Monday 04 Jul 2022 | 18:53 | SYDNEY
Monday 04 Jul 2022 | 18:53 | SYDNEY

Fiji \'celebrates\' independence


Jenny Hayward-Jones


12 October 2010 17:16

Fiji celebrated 40 years of independence on 10 October, with Prime Minister Frank Bainimarama urging his fellow citizens to participate in the vision of a modern and just Fiji. 

Bainimarama came to the celebrations fresh from a charm offensive at the UN last month, where he gave a speech to the General Assembly worthy of a country fully engaged with the international community and a champion of the Pacific Islands region. An uninformed observer would not have guessed how Bainimarama had come to power — there was no mention of his military government, abrogation of the constitution, maintenance of the Public Emergency Regulation or even his promised 2014 elections.

The Fiji Government could have made much more of Bainimarama's efforts to impress on the world stage if it had coordinated it with domestic efforts. The arrest of Fiji Labour Party leader Mahendra Chaudhry, who was charged with unlawfully holding a meeting in Rakiraki, did the Fiji Government no credit. A government which seeks to 'modernise and liberalise' and introduce 'good, just and fair leadership and governance' should not be arresting people for holding meetings about Fiji's sugar industry.

Bainimarama rightly takes credit for implementing laws against domestic violence, laws to protect the welfare of children and providing assistance to school children. But the Fiji Government needs to do much more if it is to convince the international community that it can rebuild Fiji 'into a non-racial, culturally vibrant and united, well governed, truly democratic nation that seeks progress and prosperity through merit-based equality of opportunity, peace and harmony.'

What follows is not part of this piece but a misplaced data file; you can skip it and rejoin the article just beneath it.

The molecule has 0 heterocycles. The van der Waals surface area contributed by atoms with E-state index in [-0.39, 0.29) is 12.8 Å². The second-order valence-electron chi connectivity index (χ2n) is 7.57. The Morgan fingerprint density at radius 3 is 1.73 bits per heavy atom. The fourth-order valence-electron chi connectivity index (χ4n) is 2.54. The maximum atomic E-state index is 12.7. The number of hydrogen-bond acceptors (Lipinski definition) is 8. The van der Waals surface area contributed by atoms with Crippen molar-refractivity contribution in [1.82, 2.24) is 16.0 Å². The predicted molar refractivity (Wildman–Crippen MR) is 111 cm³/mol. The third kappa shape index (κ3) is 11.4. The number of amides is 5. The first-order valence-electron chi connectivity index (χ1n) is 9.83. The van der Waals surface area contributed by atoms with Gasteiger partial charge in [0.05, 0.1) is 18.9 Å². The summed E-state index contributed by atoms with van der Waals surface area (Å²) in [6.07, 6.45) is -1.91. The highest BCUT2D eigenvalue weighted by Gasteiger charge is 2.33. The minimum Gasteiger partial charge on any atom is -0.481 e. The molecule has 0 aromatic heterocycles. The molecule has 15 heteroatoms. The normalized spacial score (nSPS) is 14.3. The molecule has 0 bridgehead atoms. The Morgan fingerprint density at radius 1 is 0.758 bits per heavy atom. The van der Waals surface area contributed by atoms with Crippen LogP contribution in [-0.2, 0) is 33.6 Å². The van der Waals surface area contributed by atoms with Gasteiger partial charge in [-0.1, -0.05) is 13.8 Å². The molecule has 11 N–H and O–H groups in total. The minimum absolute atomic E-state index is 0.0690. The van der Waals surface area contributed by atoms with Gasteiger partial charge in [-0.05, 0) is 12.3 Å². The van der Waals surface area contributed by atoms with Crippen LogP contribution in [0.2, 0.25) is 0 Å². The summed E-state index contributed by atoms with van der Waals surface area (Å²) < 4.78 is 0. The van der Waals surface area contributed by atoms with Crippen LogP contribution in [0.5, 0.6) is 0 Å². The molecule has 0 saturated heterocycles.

The US has opened a door to dialogue with Fiji (more on the re-engagement of the US in the Pacific to follow). With little encouraging rhetoric coming from Canberra at the moment, Suva could play a clever game by engaging more closely with Washington and ultimately putting more pressure on the Australian Government. President Obama's congratulatory message to the people of Fiji may have been pointedly directed at encouraging a return to democracy, but it also signaled that the US wants good relations with Fiji and is prepared to be creative with its policies.

Bainimarama might well think he can rely on China to be Fiji's saviour but the evidence, as my colleague Fergus Hanson's research can attest, shows China's generosity has limits.

Fiji's economy is based heavily on tourism (dependent on Australian and New Zealand travelers), sugar (dependent on currently suspended European Union support) and remittances (dependent on Fiji's expatriates resident in Australia, New Zealand and employed by US security companies and as UN peacekeepers). Fiji is also reliant on financial support from the IMF, World Bank and the ADB (where the US and Australia wield considerable influence). Fiji's top five export markets are Australia, the UK, US, New Zealand and Japan. 

Limited Chinese loans, aid projects that employ Chinese nationals and suggestions of arms procurement from China will not increase employment opportunities or reduce spiraling poverty (Ed. note: link fixed).

Fiji's national interests lie squarely with western hemisphere powers. Unless Bainimarama is confident China can service the full range of those interests, he needs to get on with making his diplomatic efforts work for the people of Fiji. Engaging seriously with an interested Washington would be a good start.

Photo by Flickr user sammie, used under a Creative Commons license.